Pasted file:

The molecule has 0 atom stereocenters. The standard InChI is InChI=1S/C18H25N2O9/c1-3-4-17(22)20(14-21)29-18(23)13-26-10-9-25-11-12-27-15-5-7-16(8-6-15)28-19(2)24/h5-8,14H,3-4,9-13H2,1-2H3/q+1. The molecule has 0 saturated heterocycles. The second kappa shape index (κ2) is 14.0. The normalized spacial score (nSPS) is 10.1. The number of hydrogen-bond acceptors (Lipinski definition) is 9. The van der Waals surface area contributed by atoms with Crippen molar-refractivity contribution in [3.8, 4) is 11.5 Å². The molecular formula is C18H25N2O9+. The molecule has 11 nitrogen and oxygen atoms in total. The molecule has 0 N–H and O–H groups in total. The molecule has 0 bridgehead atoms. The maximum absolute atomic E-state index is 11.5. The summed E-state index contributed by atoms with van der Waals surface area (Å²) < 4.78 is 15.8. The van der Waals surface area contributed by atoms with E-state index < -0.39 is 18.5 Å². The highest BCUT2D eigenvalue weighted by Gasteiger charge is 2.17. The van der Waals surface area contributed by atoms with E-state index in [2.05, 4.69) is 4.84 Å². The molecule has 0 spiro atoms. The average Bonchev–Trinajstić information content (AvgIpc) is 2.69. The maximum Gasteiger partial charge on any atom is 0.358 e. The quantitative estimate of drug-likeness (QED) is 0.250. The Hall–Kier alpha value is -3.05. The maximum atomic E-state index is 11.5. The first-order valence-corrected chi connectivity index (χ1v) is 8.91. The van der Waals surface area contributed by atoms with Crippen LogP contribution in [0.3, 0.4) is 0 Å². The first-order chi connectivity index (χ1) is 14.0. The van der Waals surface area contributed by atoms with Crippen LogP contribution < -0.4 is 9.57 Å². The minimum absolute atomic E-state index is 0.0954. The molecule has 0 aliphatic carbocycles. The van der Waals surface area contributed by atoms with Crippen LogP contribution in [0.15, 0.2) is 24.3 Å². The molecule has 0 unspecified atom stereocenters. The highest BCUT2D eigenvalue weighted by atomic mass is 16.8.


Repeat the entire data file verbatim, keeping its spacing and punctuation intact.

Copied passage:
The molecule has 0 atom stereocenters. The standard InChI is InChI=1S/C18H25N2O9/c1-3-4-17(22)20(14-21)29-18(23)13-26-10-9-25-11-12-27-15-5-7-16(8-6-15)28-19(2)24/h5-8,14H,3-4,9-13H2,1-2H3/q+1. The molecule has 0 saturated heterocycles. The second kappa shape index (κ2) is 14.0. The normalized spacial score (nSPS) is 10.1. The number of hydrogen-bond acceptors (Lipinski definition) is 9. The van der Waals surface area contributed by atoms with Crippen molar-refractivity contribution in [3.8, 4) is 11.5 Å². The molecular formula is C18H25N2O9+. The molecule has 11 nitrogen and oxygen atoms in total. The molecule has 0 N–H and O–H groups in total. The molecule has 0 bridgehead atoms. The maximum absolute atomic E-state index is 11.5. The summed E-state index contributed by atoms with van der Waals surface area (Å²) < 4.78 is 15.8. The van der Waals surface area contributed by atoms with E-state index < -0.39 is 18.5 Å². The highest BCUT2D eigenvalue weighted by Gasteiger charge is 2.17. The van der Waals surface area contributed by atoms with E-state index in [2.05, 4.69) is 4.84 Å². The molecule has 0 spiro atoms. The average Bonchev–Trinajstić information content (AvgIpc) is 2.69. The maximum Gasteiger partial charge on any atom is 0.358 e. The quantitative estimate of drug-likeness (QED) is 0.250. The Hall–Kier alpha value is -3.05. The maximum atomic E-state index is 11.5. The first-order valence-corrected chi connectivity index (χ1v) is 8.91. The van der Waals surface area contributed by atoms with Crippen LogP contribution in [0.3, 0.4) is 0 Å². The first-order chi connectivity index (χ1) is 14.0. The van der Waals surface area contributed by atoms with Crippen LogP contribution < -0.4 is 9.57 Å². The minimum absolute atomic E-state index is 0.0954. The molecule has 0 aliphatic carbocycles. The van der Waals surface area contributed by atoms with Crippen LogP contribution in [0.15, 0.2) is 24.3 Å². The molecule has 0 unspecified atom stereocenters. The highest BCUT2D eigenvalue weighted by atomic mass is 16.8.